Adoption Law

The Legal Process of Adopting a Stepchild

adopting
Written by Fritz

Are you considering adopting your stepchild, but you aren’t sure of the next steps? Are you well aware of all the legal ramifications of becoming the legal guardian of that child?

Does the non-custodial parent understand their role in this process? If you are in the process of considering adopting your stepchild, there are a few things you must keep in mind and steps you must take to ensure the success of your application. Continue reading below to learn more about the process of stepchild adoption and who you can contact for more help.

Discuss Child Adoption as a Family

Adopting your stepchild is an exciting time full of several different emotions. Stepchild adoption is a monumental change as it will legally remove the child’s biological parent from their life, transform their stepparent into their legal dad or mom, and give the child a new name. This type of change is psychologically impactful for the child, so make sure you speak about the decision thoroughly before making your final decision.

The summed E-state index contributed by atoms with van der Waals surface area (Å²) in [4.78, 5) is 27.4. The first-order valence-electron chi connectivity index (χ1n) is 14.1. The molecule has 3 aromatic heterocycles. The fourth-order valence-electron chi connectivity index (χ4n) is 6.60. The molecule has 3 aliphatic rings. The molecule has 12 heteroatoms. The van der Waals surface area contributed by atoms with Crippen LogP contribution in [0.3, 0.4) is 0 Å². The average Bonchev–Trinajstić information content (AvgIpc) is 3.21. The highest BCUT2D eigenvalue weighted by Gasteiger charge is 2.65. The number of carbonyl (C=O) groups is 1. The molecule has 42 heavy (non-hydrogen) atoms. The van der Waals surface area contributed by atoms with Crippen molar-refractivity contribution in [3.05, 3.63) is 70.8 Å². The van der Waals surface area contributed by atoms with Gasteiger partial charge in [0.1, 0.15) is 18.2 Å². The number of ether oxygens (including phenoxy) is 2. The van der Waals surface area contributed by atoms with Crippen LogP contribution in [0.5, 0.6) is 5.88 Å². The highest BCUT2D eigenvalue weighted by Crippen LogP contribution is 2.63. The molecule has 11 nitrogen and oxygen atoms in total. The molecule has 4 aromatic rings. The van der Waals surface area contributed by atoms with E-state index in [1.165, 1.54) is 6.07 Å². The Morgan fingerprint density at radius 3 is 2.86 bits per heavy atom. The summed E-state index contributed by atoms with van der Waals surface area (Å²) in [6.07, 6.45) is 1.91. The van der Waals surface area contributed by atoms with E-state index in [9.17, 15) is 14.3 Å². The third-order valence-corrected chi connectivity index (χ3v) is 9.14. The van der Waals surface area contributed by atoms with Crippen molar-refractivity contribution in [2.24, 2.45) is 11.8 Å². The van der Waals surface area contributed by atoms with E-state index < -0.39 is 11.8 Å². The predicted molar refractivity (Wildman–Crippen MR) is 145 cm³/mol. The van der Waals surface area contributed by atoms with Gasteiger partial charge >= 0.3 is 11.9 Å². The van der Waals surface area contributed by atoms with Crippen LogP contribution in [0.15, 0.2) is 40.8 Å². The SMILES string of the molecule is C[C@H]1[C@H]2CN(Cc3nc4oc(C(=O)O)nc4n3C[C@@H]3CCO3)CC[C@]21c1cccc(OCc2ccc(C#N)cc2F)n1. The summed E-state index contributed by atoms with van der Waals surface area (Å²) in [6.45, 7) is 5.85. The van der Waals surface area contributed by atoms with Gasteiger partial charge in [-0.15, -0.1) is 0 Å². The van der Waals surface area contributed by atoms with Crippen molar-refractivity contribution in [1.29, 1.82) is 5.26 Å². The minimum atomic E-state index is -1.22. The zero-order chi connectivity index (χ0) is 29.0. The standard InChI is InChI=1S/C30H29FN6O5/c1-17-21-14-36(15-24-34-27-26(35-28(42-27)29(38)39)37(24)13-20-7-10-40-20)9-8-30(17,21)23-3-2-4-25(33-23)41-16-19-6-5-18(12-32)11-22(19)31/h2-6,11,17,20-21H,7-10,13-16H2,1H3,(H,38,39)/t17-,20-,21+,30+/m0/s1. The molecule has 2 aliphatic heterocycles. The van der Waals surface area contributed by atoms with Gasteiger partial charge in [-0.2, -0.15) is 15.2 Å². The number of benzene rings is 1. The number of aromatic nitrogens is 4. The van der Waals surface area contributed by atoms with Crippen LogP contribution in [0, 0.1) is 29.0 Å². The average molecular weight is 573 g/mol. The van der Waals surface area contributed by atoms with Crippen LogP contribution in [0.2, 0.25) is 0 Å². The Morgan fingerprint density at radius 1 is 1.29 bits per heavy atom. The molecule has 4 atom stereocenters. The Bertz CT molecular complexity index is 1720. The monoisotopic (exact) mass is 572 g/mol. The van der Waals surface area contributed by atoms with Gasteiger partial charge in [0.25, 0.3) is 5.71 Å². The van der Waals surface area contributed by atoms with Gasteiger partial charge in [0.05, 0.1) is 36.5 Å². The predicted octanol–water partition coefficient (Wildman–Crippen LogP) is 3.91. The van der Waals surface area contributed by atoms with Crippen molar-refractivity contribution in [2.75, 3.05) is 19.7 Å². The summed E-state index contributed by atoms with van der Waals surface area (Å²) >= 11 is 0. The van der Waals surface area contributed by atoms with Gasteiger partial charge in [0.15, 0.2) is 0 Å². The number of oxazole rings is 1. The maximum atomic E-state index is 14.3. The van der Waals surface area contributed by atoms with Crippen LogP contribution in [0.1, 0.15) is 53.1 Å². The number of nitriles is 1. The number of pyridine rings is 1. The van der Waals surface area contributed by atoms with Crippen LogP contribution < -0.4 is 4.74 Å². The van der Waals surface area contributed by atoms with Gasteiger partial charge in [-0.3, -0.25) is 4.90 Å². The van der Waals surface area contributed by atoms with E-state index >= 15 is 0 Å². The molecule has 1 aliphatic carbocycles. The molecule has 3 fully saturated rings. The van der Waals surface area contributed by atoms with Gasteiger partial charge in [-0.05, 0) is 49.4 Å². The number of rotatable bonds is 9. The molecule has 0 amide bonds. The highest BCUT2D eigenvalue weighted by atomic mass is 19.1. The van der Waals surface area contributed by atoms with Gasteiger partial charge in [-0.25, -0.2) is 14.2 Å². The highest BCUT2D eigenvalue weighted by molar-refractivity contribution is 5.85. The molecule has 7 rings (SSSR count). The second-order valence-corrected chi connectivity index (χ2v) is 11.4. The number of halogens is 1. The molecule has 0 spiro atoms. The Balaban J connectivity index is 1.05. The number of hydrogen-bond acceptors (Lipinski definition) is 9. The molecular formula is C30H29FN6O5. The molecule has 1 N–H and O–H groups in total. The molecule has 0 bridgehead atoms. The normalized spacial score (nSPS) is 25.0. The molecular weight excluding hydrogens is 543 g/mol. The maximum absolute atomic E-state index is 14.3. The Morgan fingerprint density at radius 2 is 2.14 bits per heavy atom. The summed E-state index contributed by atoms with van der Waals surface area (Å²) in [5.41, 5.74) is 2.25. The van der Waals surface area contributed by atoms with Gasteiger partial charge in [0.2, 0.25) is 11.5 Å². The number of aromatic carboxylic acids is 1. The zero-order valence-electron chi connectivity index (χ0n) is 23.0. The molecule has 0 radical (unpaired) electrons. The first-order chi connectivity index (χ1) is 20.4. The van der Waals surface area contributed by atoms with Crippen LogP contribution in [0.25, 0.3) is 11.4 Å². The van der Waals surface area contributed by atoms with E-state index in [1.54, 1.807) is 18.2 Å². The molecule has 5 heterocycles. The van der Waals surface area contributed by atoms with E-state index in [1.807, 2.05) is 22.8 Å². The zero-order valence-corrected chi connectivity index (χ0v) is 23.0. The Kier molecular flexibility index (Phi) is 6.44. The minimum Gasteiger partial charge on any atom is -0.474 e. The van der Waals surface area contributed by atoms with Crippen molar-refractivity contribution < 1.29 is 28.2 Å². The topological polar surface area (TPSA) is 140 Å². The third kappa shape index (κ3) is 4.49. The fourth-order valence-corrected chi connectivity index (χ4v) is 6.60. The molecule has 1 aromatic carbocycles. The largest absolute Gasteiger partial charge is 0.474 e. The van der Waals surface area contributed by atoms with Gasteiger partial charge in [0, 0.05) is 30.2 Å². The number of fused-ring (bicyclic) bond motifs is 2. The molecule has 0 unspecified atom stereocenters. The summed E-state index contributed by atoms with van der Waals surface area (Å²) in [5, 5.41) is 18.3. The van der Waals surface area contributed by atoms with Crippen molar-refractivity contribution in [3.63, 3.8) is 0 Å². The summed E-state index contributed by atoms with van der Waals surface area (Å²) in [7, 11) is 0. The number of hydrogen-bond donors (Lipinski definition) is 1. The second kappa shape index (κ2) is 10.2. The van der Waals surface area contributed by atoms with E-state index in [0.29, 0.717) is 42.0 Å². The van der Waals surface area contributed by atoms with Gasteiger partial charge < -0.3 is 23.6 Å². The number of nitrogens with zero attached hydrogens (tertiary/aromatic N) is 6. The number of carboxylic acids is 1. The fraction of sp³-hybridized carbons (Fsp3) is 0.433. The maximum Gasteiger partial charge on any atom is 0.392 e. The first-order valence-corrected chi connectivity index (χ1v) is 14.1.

The biological parent must agree to give their legal rights over to the newly named legal guardian. It would be helpful if all parties attended family counseling to understand what comes with legal adoption fully. This will also help ensure that the child is also on board with what is going on. 

Understand the Legal Ramifications of Adopting Your Stepchild

As mentioned above, going through this process will legally remove one biological parent’s right to the child. Other legal ramifications come with adopting your stepchild. Consult with a family law practice attorney to help ensure everyone understands these legal responsibilities. 

Biological Parent’s Rights 

The biological parent must know and understand that once this process completes, they will no longer be considered the child’s legal guardian. Instead, that whole responsibility falls on the new spouse. If you divorce, the new spouse has the right to custody and visitation. If you decide to remarry and want the new spouse to adopt the child, you must seek consent from the adoptive parent, not the child’s biological parent. 

Legal Responsibilities

The new adopting parent takes on the responsibilities and legal rights associated with being this child’s parent. This also includes child support. If you and your partner divorce, the adoptive parent pays for child support, and they have the right to a share of the estate. 

Previous Inheritance

Any inheritance from a previous family goes away once the adoption goes through. The absent other relatives and grandparents of the adopted child can still make voluntary gifts, but they are not obligated to do so. Anything they set aside for the child before giving up their rights to the child is null and void. 

Assemble Your Documents